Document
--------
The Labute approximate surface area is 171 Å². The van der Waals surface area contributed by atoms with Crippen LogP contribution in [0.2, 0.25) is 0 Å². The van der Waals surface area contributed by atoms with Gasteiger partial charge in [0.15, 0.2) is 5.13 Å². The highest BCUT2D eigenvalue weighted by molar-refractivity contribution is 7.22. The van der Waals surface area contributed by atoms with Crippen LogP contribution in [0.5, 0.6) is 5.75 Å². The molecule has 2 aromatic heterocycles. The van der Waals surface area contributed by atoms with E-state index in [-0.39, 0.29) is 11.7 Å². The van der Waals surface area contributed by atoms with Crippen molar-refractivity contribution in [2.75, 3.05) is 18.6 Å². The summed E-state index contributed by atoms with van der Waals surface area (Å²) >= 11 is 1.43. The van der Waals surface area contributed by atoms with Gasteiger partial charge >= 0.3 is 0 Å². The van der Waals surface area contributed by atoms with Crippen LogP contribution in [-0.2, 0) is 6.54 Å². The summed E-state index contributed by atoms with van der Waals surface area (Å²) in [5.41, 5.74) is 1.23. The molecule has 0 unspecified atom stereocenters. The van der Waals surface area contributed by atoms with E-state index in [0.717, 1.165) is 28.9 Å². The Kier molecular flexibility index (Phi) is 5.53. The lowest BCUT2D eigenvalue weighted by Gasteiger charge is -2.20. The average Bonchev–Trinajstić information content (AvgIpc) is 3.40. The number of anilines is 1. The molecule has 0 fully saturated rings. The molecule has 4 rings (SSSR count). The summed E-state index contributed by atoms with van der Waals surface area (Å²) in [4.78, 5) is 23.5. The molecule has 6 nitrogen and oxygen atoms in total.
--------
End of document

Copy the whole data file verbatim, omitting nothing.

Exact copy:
The Labute approximate surface area is 171 Å². The van der Waals surface area contributed by atoms with Crippen LogP contribution in [0.2, 0.25) is 0 Å². The van der Waals surface area contributed by atoms with Gasteiger partial charge in [0.15, 0.2) is 5.13 Å². The highest BCUT2D eigenvalue weighted by molar-refractivity contribution is 7.22. The van der Waals surface area contributed by atoms with Crippen LogP contribution in [0.5, 0.6) is 5.75 Å². The molecule has 2 aromatic heterocycles. The van der Waals surface area contributed by atoms with E-state index in [-0.39, 0.29) is 11.7 Å². The van der Waals surface area contributed by atoms with Crippen molar-refractivity contribution in [2.75, 3.05) is 18.6 Å². The summed E-state index contributed by atoms with van der Waals surface area (Å²) >= 11 is 1.43. The van der Waals surface area contributed by atoms with Gasteiger partial charge >= 0.3 is 0 Å². The van der Waals surface area contributed by atoms with Crippen LogP contribution in [-0.2, 0) is 6.54 Å². The summed E-state index contributed by atoms with van der Waals surface area (Å²) in [5.41, 5.74) is 1.23. The molecule has 0 unspecified atom stereocenters. The van der Waals surface area contributed by atoms with E-state index in [0.717, 1.165) is 28.9 Å². The Kier molecular flexibility index (Phi) is 5.53. The lowest BCUT2D eigenvalue weighted by Gasteiger charge is -2.20. The average Bonchev–Trinajstić information content (AvgIpc) is 3.40. The number of anilines is 1. The molecule has 0 fully saturated rings. The molecule has 4 rings (SSSR count). The summed E-state index contributed by atoms with van der Waals surface area (Å²) in [4.78, 5) is 23.5. The molecule has 6 nitrogen and oxygen atoms in total.